Don’t tell anyone this… but when I was a teenager I was very VERY into reading fantasy-genre-ed books. You know, the kind of books with incredible pictures on the cover (often including shiny stuff and semi-popup people), maps on the first 14 pages and of course every second character having an unpronounceable name, with bonus points for weird accents on letters.
I don’t know why I liked them so much. I got an early start when I was seven and I was presented with a copy of The Lord of the Rings. I could barely lift it with one hand. After using it to press flowers and keep the door open and block the space under my bed to avoid evil clowns from crawling in there, I read it about a year later and kind of enjoyed it. I liked the Hobbit better, and it was years before I figured out that my main problem with it was that I’d tried to read all 550 pages of the introduction. I was eight, I wanted swords and weird spells and people falling down cliffs*. I also figured out the handy trick to reading it – if you see something formatted as song lyrics or poetry, skip three pages and you’ll be at the re-commencement of the actual storyline. Works like a charm!
Thinking back on it as I sat on a rock today, waiting for the drizzle to stop in the hope of a cold and miserable reptile emerging, I thought about al of the things that I like about it. I mean logically, living somewhere with no technology (as we would define it) has to be horrible. I can’t go for more than half an hour without checking my email (and that’s on a good day), plus people didn’t really do the whole showering thing often before the introduction of indoor plumbing. Speaking of indoor plumbing – I remember being in the world’s smallest town one December while hunting mole-rats and i needed a bathroom and there was a longdrop at the church and… I’m shuddering at the memory**. Imagine doing that all the time!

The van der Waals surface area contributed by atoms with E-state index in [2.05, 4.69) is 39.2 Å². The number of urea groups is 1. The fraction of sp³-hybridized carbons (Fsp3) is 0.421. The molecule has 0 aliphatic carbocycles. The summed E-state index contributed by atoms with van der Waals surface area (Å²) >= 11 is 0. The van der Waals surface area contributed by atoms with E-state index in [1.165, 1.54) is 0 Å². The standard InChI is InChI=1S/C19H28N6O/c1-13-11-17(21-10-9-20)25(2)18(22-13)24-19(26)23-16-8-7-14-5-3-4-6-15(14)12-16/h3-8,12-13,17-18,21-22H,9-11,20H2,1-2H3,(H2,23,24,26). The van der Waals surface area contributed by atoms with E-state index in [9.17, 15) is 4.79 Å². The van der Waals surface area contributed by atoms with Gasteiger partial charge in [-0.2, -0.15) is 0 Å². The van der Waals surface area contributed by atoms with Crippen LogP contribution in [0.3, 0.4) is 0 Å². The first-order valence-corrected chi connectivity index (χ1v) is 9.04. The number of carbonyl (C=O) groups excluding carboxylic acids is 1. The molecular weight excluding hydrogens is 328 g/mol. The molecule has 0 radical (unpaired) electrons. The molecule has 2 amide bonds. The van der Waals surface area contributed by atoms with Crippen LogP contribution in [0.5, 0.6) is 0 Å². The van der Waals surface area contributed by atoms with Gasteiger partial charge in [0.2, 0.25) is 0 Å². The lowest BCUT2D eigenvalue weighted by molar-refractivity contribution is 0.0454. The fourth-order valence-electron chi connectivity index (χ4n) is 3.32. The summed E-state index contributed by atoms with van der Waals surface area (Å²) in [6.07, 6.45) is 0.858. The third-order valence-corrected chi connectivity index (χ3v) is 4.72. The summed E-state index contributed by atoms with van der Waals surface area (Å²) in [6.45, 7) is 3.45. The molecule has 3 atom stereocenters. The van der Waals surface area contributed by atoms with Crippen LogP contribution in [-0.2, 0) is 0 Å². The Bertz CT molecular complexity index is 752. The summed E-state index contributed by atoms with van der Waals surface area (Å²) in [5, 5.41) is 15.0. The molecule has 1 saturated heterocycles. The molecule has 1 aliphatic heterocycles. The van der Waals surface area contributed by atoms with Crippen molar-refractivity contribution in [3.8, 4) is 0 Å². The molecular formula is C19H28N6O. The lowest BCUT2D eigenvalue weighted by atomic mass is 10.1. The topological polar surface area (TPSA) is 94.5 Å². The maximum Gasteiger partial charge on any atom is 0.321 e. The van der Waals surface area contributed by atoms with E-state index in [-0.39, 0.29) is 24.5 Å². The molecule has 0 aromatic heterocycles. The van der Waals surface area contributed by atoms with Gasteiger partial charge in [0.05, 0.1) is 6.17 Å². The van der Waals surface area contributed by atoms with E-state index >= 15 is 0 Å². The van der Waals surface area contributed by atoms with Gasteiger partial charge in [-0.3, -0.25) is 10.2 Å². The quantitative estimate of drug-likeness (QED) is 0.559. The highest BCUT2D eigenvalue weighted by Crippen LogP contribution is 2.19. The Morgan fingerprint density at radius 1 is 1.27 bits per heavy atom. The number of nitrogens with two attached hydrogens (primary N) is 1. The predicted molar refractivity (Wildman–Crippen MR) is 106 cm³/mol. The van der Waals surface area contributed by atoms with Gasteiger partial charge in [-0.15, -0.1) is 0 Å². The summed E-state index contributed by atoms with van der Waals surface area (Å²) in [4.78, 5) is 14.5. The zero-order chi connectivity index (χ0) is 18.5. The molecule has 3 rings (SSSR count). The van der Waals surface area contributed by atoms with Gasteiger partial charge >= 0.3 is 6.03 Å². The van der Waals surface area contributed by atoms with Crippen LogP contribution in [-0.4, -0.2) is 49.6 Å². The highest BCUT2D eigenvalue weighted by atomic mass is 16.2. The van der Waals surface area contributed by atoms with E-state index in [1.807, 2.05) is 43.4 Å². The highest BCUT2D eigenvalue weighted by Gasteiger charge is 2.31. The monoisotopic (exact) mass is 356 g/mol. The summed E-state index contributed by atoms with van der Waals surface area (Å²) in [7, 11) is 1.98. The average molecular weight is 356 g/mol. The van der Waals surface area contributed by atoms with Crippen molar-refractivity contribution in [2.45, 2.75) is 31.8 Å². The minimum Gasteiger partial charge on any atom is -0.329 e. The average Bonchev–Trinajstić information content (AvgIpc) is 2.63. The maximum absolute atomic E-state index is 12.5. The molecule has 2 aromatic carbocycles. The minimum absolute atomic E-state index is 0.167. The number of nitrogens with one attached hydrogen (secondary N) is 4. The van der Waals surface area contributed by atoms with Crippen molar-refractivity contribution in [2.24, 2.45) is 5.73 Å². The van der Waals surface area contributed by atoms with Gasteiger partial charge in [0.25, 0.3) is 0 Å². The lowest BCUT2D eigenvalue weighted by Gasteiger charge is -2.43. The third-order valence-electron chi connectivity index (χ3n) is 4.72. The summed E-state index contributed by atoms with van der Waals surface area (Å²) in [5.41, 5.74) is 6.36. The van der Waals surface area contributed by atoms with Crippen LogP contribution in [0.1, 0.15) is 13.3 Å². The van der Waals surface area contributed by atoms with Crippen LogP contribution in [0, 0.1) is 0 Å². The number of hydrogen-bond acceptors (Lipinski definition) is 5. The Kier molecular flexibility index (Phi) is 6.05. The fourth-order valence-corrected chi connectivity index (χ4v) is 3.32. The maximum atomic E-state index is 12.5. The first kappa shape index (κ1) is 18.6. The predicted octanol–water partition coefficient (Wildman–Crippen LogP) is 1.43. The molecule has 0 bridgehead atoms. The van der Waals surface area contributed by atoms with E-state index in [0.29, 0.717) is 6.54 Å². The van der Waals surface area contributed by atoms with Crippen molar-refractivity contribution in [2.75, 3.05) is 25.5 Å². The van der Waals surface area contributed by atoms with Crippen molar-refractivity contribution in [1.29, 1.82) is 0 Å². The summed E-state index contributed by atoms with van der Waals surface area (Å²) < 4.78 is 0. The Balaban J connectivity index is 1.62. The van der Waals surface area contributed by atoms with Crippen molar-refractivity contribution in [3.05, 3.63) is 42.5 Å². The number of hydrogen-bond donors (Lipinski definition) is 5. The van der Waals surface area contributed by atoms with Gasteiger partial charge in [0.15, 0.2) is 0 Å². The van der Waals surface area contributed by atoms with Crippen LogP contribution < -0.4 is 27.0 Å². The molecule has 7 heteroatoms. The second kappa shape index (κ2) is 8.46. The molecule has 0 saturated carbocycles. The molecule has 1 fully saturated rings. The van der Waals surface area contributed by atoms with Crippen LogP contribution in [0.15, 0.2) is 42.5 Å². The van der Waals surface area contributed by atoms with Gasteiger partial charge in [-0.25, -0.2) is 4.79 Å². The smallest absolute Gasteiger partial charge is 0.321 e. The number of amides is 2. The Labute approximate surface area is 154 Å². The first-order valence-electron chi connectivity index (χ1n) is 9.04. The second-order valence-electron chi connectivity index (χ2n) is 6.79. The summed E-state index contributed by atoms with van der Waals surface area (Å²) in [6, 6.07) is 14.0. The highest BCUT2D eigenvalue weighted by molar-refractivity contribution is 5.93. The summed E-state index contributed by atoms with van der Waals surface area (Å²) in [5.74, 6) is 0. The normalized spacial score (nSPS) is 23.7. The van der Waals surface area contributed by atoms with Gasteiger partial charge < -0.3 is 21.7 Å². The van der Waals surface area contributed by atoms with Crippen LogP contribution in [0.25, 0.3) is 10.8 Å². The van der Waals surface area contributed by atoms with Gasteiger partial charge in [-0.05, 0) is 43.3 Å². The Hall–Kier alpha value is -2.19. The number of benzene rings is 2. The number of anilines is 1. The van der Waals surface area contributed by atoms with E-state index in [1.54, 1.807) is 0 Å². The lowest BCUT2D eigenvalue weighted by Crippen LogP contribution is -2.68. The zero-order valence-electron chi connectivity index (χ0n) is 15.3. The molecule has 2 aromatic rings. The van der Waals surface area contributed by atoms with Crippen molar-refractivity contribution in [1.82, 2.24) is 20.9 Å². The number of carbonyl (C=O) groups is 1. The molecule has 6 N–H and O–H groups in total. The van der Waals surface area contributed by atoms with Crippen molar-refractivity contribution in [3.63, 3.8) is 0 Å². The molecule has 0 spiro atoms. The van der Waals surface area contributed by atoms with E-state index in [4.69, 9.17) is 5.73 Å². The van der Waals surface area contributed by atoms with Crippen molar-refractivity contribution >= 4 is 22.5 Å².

Not to mention my inner feminist freaking out at the way women were treated back in the day (although you can always pick a book where the girl saves the day – although she invariably had to dress up as a guy to get away with saving the world).
On the plus side there’s usually magic – a more substantial than the pick-a-card magic we get in the real world. Although that’s a bit unfair because there’s never a case where everyone has it – I guess otherwise it would be mundane and not worth writing a multi-part series on.
Would you like to live in a fantasy world? I get the feeling that it’s a good idea, but might be a little less fun in practise.
*kind of like my life now, but with added magic.
**in the desert there are no sizeable trees or bushes (unless you count the ones at the cemetery. Kind of disturbing how well the trees grow around the graves…).